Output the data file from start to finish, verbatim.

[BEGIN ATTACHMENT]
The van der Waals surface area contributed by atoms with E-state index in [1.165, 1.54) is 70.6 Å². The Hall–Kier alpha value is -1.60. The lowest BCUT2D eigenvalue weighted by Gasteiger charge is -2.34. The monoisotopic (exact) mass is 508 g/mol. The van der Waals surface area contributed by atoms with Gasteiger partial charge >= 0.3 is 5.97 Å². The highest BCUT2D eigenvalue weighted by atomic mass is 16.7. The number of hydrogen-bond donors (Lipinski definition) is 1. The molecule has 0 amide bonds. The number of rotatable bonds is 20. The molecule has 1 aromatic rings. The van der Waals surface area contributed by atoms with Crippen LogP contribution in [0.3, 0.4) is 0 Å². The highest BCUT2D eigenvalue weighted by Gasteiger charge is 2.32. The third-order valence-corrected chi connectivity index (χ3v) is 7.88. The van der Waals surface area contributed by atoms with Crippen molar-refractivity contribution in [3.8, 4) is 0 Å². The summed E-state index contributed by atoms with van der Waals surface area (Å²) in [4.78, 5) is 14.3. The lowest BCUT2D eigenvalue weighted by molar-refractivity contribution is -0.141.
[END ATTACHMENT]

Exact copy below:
The van der Waals surface area contributed by atoms with E-state index in [1.165, 1.54) is 70.6 Å². The Hall–Kier alpha value is -1.60. The lowest BCUT2D eigenvalue weighted by Gasteiger charge is -2.34. The monoisotopic (exact) mass is 508 g/mol. The van der Waals surface area contributed by atoms with Gasteiger partial charge >= 0.3 is 5.97 Å². The highest BCUT2D eigenvalue weighted by atomic mass is 16.7. The number of hydrogen-bond donors (Lipinski definition) is 1. The molecule has 0 amide bonds. The number of rotatable bonds is 20. The molecule has 1 aromatic rings. The van der Waals surface area contributed by atoms with Crippen LogP contribution in [0.3, 0.4) is 0 Å². The highest BCUT2D eigenvalue weighted by Gasteiger charge is 2.32. The third-order valence-corrected chi connectivity index (χ3v) is 7.88. The van der Waals surface area contributed by atoms with Crippen molar-refractivity contribution in [3.8, 4) is 0 Å². The summed E-state index contributed by atoms with van der Waals surface area (Å²) in [4.78, 5) is 14.3. The lowest BCUT2D eigenvalue weighted by molar-refractivity contribution is -0.141.